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#10 RE: experiences with the job market
06/07/2009 17:40

Mars A Day to Baz (#9)

Baz fair comment; I take your point about being rejected at an advanced stage when they could have concluded this sooner - although if it helps this happens just as much in a boom market, although it's obviously less dispiriting then. Many companies go to market without a clear idea of what they actually want, or have decided that what they do want has to be precisely met by the candidate. In the current market the least you need to do is to show yourself as being a mitigated risk if there is any at all: companies want sure bets in this environment, and can you blame them?

Lack of confidence/lack of progress in job search:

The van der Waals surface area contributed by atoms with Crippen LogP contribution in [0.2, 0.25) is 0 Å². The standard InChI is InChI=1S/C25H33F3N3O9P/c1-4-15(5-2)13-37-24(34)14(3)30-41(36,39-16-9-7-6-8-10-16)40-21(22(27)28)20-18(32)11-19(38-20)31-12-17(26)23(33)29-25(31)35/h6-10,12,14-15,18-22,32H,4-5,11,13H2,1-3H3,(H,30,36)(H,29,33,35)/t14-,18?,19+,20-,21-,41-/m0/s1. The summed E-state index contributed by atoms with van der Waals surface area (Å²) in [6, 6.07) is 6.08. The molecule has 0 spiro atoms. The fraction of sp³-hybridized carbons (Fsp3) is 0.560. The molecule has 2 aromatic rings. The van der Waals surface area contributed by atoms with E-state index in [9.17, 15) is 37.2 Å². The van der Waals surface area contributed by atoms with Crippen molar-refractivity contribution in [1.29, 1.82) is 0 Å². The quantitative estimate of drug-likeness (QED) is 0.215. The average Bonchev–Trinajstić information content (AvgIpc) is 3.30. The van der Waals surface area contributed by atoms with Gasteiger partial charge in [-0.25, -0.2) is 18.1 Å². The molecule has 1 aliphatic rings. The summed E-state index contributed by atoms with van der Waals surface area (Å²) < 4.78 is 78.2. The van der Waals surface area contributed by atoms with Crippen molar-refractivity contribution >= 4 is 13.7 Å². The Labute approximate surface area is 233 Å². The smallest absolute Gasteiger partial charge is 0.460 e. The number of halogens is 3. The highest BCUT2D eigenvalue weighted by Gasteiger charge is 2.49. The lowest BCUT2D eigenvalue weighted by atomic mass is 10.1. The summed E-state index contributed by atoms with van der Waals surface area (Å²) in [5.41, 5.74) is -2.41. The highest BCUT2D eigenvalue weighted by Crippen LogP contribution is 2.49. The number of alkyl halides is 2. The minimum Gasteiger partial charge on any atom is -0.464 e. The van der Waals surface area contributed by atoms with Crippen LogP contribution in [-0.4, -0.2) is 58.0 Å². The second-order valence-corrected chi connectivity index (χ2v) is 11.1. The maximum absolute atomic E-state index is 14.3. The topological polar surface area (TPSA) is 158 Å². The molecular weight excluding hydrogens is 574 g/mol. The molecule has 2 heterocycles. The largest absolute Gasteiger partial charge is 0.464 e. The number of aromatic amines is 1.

The 2 go hand in hand: I repeat that the knocks which affect your confidence in turn affect your job search and vice versa. Firstly OP needs to change mindset: instead of taking knocks OP needs to look at how to turn adversity into opportunity. He (I'll assume you are a he OP, for ease of reference), should have several CV versions tailored to different slants on his CV. Keep it traditional, clear and with enough detail to sell your experience. Don't worry about being too long - we no longer deal with CVs in hard copy so going over 2 pages is acceptable. You should not be wasting time tailoring your CV to each application - this simply slows the process and distracts you from what you need to be focusing on - i.e. identifying opportunities. Ask yourself OP what sectors, niches or specialisms you CAN demonstrate strength in, and what roles you could cross sell yourself into. Talking to a recruiter may help in this regard (a good one will anyway). Think of it this way: a CV for main focus, a CV for strongest niche and a CV to cross sell (emphasising core skills etc rather than specific experience). When looking for roles, don't focus only on advertised roles - it's true that the greater % of roles are not advertised, and additionally companies - even in this recession - will hire someone who they feel can create value in the organisation: so make some considered speculative approaches, network network and network - use social networking sites like Linkedin etc, let people you know see you are available, and in turn try to offer something in exchange - swap leads etc. In terms of mindset, look for the positive, and treat your jobsearch like you job: set yourself goals and targets, dedicate time to researching roles and looking for those jobs where you could cross sell yourself, even if that means outside MC. Start working at 8am? Then you start your job search at 8am, break for lunch, keep going. Compile what you get back from the market - got a rejection? Useful - file it, and a month later go back to that firm and see whether new opportunities have opened up and use the contact info you now have from the letter or email. Use a spreadsheet to keep track of company and recruiter contacts, progress, dates of calls/emails etc so you know where you are.